Antoine Falck, Adam Rej and David Thesmar contribute to the factor-based investing literature with their May 2021 study, Why and How Systematic Strategies Decay. Using a sample of 72 published investment strategies, they investigated the determinants of the performance decay of known investment strategies after their publication. They cited the 2016 study by McLean and Pontiff that two likely candidates for explaining decay are arbitrage and overfitting. Falck, Rej and Thesmar explained: “Arbitrage arises because, as soon as a new investment idea is disseminated, arbitrage capital moves in, reducing trading profits. This is a concern for investors trading on known ideas (published research), but much less so for investors using proprietary ideas that only slowly leak out of their organizations. Of much greater concern is overfitting, i.e., the notion that a portion of the risk-adjusted performance only happened by chance because the researcher has tested multiple hypotheses.”
They constructed 11 different variables that were expected to predict post-publication Sharpe ratio decay: four of them related to arbitrage and six pertaining to overfitting (for example, increasing the number of variables and sensitivity to a small subset of stocks). They also included the publication date. Their data sample covered the period January 1963 to December 2018. Following is a summary of their findings:
- Out of the 11 variables investigated, six variables were found to predict out-of-sample Sharpe decay. The main predictor of decay was the date of publication.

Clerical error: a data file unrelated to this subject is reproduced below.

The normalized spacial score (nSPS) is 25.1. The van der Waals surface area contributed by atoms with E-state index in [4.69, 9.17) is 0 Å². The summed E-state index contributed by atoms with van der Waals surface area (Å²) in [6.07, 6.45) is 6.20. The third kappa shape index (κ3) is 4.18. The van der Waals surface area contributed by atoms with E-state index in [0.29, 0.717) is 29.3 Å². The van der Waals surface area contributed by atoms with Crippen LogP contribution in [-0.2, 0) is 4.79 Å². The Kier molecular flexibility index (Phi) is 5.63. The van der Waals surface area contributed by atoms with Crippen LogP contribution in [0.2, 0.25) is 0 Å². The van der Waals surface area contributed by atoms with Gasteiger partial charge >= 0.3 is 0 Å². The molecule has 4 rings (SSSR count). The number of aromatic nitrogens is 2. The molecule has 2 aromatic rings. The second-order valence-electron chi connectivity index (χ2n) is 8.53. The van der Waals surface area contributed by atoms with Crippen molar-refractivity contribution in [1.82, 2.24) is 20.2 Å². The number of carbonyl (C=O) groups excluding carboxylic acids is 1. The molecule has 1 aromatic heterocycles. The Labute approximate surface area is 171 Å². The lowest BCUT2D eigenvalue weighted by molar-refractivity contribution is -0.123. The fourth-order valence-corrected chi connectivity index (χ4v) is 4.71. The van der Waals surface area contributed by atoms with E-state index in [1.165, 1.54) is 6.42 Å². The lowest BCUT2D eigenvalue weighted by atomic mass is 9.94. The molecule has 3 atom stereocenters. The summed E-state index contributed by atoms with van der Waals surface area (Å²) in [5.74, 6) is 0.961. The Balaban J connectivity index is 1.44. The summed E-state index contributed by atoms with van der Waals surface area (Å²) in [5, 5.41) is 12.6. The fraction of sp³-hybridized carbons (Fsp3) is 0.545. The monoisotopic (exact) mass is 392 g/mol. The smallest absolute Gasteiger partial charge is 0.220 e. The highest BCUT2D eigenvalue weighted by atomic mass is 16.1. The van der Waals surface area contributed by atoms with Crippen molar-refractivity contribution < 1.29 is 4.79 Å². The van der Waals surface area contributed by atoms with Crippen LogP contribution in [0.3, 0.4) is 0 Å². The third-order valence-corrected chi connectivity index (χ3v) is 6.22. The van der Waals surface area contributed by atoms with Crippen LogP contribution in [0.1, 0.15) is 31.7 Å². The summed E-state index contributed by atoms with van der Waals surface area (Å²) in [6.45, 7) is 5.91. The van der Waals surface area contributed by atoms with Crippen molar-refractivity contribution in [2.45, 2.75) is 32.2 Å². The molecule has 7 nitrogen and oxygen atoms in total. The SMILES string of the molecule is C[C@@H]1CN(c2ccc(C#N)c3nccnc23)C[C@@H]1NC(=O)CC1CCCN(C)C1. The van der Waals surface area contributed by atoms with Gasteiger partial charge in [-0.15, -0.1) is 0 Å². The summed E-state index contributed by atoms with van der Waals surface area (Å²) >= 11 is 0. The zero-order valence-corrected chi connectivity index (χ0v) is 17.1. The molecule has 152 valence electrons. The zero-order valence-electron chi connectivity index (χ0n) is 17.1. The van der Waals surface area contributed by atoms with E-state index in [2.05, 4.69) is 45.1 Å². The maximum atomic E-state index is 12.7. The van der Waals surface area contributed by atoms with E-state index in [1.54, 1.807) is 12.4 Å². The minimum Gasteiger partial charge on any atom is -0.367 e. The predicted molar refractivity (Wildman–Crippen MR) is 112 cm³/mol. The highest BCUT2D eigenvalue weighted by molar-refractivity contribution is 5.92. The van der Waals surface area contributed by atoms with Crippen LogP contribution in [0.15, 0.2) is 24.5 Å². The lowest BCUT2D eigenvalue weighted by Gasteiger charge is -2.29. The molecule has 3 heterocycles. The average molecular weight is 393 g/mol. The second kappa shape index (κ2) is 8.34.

- More recently published factors performed less well out-of-sample. Every year the Sharpe ratio of newly published factors decreased by approximately 5 percentage points—consistent with the idea that recently published signals are more likely to have been mined and that arbitrage capital rushes in faster after publication in recent years.
- International results (China, Hong Kong, Korea, Japan, Australia, Continental Europe, the UK and Canada) were similar.
- The year of publication alone explained 30 percent of the variance of Sharpe decay across factors. The overfitting variables explained another 15 percent, while the additional contribution of arbitrage-related variables was negligible.
- When the traded firms are large, the performance drops were more pronounced, as large companies in general are cheaper to trade and allow for larger trading capacity, thus allowing arbitrage capital to flow more aggressively into anomalies that have enough capacity. The decay was much lower for smaller stocks.